Postscript: Playing Catch-Up
By Gail ConnellyPrincipal, May/June 2011 I’m a pushover for a toddler who is holding a book in one hand and a stuffed toy in the other, trailing a cuddle blanket, and looking for a lap and a story. I bet you are too. Such moments matter. When a caring adult and a curious child bond over a book, a game, a song, or play, the child’s intellectual, mental, and emotional development ticks upward.
By Gail Connelly
Principal, May/June 2011
I’m a pushover for a toddler who is holding a book in one hand and a stuffed toy in the other, trailing a cuddle blanket, and looking for a lap and a story. I bet you are too.
Such moments matter. When a caring adult and a curious child bond over a book, a game, a song, or play, the child’s intellectual, mental, and emotional development ticks upward. Unfortunately for too many babies, toddlers, and preschoolers, these moments are few and far between—if they occur at all.
NAESP has long been an advocate of strengthening early childhood education, the focus of this issue of Principal. The Association has focused much of its efforts on helping principals bolster the transition between preschool and the primary grades. An unsettling reality is that this transition—this seam—can unravel for our neediest children, leaving them teetering between academic success and academic struggle. When these children don’t have the support they need, whether from home, a preschool center, or a pre-K program that is integrated with an elementary school, they are at great risk of falling behind, needing special services, and requiring extensive and expensive intervention throughout school—if they stay in school.
Early childhood education is increasingly at the center of the discussion about improving graduation rates at so-called “dropout factories” where more than 50 percent of students quit high school. This shocking statistic represents untold, lifelong misery for thousands of individuals and a terrible loss of human potential for the nation. If we are serious about reducing this appalling dropout rate, NAESP believes we must provide the steady support children need when they’re 3 and 4—not when they’re 13 and 14 and in deep academic trouble.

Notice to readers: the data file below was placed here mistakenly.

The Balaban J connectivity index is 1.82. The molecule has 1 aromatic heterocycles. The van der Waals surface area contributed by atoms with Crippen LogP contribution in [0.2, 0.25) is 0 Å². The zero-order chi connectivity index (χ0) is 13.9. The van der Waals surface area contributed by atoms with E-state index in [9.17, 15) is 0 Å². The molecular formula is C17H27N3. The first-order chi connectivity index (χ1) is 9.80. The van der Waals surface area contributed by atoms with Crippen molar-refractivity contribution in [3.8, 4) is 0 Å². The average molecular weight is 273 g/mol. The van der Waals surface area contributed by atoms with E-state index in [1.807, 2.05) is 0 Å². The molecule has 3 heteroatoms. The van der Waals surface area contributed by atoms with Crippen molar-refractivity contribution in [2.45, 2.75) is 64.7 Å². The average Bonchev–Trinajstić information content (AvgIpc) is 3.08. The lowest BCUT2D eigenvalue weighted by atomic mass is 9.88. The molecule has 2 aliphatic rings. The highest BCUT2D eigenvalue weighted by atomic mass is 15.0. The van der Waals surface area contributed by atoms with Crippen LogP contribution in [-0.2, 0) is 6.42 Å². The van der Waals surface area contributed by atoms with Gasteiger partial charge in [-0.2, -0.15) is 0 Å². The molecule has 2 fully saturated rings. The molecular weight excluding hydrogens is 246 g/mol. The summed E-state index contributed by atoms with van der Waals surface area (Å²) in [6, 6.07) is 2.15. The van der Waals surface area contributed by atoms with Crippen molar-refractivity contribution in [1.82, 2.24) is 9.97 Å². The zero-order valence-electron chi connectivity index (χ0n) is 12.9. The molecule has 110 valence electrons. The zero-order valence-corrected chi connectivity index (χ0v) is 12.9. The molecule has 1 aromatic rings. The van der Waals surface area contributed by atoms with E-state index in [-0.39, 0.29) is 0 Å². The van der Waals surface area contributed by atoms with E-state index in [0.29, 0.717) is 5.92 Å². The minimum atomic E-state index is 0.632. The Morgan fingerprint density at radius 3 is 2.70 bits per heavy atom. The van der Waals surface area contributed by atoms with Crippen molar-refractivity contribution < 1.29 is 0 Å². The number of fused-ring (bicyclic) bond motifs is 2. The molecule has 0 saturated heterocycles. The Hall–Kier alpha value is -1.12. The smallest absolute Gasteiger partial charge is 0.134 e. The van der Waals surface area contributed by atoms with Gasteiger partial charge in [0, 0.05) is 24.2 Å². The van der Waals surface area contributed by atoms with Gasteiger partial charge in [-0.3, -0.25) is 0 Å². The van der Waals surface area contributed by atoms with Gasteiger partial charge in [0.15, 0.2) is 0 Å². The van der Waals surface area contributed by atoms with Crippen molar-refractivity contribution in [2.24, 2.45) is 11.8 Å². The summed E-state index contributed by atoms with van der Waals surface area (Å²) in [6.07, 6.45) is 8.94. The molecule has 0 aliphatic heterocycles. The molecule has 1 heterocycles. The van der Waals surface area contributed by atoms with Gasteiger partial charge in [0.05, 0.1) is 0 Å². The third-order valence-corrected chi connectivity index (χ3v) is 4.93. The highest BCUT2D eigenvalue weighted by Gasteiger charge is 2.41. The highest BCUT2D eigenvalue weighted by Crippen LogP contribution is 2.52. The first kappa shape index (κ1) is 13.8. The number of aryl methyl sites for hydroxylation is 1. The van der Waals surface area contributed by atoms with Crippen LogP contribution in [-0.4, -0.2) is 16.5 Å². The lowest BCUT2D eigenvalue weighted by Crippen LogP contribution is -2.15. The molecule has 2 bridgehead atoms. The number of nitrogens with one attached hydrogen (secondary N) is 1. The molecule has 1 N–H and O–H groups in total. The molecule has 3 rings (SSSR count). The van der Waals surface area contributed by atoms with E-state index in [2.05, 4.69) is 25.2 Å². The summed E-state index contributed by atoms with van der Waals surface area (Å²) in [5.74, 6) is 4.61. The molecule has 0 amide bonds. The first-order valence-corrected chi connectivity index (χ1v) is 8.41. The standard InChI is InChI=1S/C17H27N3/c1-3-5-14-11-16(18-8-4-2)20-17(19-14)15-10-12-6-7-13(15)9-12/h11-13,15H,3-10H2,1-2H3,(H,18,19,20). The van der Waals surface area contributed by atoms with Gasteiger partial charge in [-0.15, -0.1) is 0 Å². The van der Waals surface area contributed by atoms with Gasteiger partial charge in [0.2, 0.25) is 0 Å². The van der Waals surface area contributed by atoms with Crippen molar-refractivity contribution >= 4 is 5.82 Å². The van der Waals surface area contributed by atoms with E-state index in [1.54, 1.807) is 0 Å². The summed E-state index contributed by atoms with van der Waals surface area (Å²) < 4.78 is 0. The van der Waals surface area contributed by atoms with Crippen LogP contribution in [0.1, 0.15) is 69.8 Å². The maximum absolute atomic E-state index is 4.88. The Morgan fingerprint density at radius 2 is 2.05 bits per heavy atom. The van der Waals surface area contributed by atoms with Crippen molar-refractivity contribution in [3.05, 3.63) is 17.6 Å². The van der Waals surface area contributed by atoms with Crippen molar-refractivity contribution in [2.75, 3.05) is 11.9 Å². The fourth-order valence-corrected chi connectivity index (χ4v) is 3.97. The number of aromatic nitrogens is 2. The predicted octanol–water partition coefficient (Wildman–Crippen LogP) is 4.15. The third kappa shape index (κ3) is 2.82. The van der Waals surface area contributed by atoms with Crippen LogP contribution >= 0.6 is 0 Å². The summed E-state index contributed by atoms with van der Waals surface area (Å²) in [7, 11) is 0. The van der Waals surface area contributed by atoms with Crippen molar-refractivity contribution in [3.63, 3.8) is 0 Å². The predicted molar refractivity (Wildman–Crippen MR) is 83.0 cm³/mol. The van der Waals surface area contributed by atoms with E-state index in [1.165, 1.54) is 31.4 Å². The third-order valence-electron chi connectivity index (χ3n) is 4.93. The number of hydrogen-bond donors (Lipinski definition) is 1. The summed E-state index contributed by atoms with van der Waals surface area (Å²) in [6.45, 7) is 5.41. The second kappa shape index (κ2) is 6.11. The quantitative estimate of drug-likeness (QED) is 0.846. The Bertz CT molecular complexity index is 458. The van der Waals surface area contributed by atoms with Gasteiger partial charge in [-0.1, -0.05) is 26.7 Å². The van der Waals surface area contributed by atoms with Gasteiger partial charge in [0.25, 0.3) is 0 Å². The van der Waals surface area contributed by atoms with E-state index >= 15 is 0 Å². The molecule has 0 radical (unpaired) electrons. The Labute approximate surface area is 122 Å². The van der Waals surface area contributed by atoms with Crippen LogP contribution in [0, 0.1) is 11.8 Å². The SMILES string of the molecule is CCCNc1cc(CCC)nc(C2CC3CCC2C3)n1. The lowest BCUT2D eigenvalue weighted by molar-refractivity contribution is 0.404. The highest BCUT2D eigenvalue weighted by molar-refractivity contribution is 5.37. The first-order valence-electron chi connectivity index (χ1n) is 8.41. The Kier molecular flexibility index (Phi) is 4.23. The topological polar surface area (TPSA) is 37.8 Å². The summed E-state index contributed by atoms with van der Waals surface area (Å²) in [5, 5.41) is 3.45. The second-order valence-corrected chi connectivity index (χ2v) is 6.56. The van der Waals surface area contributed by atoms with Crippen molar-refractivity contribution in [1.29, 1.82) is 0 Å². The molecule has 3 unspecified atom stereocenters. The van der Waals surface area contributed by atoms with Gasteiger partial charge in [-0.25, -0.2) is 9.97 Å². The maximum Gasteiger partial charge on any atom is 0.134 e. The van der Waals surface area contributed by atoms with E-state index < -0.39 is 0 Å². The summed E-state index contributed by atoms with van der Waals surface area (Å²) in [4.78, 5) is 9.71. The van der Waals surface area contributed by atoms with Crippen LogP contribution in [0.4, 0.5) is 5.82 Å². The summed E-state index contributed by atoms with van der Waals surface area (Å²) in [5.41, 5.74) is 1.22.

Education Secretary Arne Duncan agrees. “If we want to get out of the remediation business, we have to get our babies off to a good start,” he said in early March. (He made similar remarks when he was interviewed for the November/December 2010 issue of Principal.) He also flagged early childhood education as a priority in the department’s efforts to reauthorize the Elementary and Secondary Education Act (ESEA), still known informally as No Child Left Behind.
This is good news for elementary and middle-level principals and for NAESP. Strengthening early childhood education is one of our legislative proposals for ESEA. Specifically, the Association calls on Congress to increase federal support for professional development programs that provide principals with the knowledge and skills they need to effectively align early childhood education and the primary grades. Principals know by experience and instinct that there’s an irrefutable correlation between a child’s access to rich early learning experiences and his or her subsequent academic—and lifelong—success.
And as we push this legislative agenda on your behalf, we’re also moving forward on a related front in terms of policy and practice. In 2010, the NAESP Foundation convened the Task Force on Early Learning comprised of leading researchers, policymakers, community organizers, and practitioners to examine strategies for building an aligned system for early learning. The task force, funded by the ING Foundation, will release its final recommendations in the coming weeks, but until then, I’m pleased to share a few of its preliminary findings:
- Better integrate and align federal policy, regulation, and funding to enable states and communities to build a coherent system of early learning from pre-K through grade 3.
- Expand funding for pre-K through grade 3 to ensure that all children—particularly those most
- at risk—have access to high-quality, full-day learning experiences.
- Develop and support an effective, well-compensated work force with professional development, preparation, and continuing education.
- Develop and administer age-appropriate assessments that include both formative and summative evaluations to help guide teaching and learning and to inform program effectiveness.
Watch for news from NAESP as these recommendations take final shape.
Until then, our overarching goal remains simple and direct: Put guidelines and resources in place so funding catches up with need, so practice catches up with research, and so our neediest children catch up with their better prepared peers. Our country simply can’t make a better investment than in this vitally important game of catch-up.
Gail Connelly is executive director of NAESP.
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